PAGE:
Michael Brown has abruptly left his post as corporate development manager for Facebook amid talk that he engaged in a private marketplace equivalent of insider trading.
Two months ahead of the Goldman Sachs-led investment in Facebook coming to light, Brown bought shares on a secondary market venue — such as SecondMarket or SharesPost, although exactly where and how he bought the stock hasn’t been revealed.
TechCrunch says that several sources have confirmed his action, which Facebook considers a form of insider trading and grounds for immediate termination, a policy well-communicated throughout the company.
Brown bought the shares in September 2010, while the Goldman Sachs-led investment came to light at the beginning of 2011. Some might argue that his timing would have preceded any knowledge of the erstwhile bank’s involvement, except that transactions of that size don’t happen overnight.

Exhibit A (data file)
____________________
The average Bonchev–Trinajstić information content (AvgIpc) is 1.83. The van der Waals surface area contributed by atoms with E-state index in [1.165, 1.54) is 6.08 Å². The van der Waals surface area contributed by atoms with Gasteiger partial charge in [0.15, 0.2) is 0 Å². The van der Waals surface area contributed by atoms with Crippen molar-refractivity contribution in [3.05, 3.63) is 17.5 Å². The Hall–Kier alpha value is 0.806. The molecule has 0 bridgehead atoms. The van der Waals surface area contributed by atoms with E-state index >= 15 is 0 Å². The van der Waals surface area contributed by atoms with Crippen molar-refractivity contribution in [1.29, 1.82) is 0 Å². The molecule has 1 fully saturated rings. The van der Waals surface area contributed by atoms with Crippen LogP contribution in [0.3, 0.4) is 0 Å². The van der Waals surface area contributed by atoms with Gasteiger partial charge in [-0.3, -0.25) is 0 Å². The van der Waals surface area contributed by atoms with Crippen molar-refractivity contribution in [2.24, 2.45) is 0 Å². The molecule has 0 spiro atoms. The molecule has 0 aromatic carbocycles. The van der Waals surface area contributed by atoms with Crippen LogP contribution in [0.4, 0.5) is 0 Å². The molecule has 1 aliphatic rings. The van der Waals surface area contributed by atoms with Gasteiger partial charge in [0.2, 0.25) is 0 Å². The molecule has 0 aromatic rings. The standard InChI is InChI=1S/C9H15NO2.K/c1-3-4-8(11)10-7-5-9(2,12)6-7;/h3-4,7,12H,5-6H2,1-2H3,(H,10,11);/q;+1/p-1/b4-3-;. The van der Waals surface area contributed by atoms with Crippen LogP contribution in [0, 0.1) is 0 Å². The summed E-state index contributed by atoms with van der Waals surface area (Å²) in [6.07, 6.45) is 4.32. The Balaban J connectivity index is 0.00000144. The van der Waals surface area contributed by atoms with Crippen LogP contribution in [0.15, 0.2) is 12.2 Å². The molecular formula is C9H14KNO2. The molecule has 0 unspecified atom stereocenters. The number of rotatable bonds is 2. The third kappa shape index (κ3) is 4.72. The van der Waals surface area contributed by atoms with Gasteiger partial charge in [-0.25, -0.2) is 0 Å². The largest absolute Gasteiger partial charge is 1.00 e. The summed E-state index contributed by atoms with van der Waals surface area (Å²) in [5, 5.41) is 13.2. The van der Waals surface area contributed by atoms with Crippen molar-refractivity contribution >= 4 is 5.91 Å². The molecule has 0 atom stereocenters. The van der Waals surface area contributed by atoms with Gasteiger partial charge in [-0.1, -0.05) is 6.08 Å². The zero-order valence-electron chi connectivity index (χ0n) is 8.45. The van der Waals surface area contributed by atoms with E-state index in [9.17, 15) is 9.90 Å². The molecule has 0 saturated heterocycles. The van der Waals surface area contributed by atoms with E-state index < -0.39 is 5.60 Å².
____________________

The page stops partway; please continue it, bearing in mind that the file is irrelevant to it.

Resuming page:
Apparently, Brown’s trades were what TechCrunch calls “relatively small,” but that would seem like a minor detail in the eyes of the Securities and Exchanges Commission. The SEC doubtlessly regards this development as validating the agency’s concerns about the risks inherent in allowing privately-held companies to trade shares on venues resembling those that move public stocks.
Now, it has crossed our minds that this news just so happens to have hit the wires on April 1, but we’re not sure whether this is the sort of thing that anyone would want to joke about. Readers, what do you think of this development, and how might it decide the future of private stock transactions?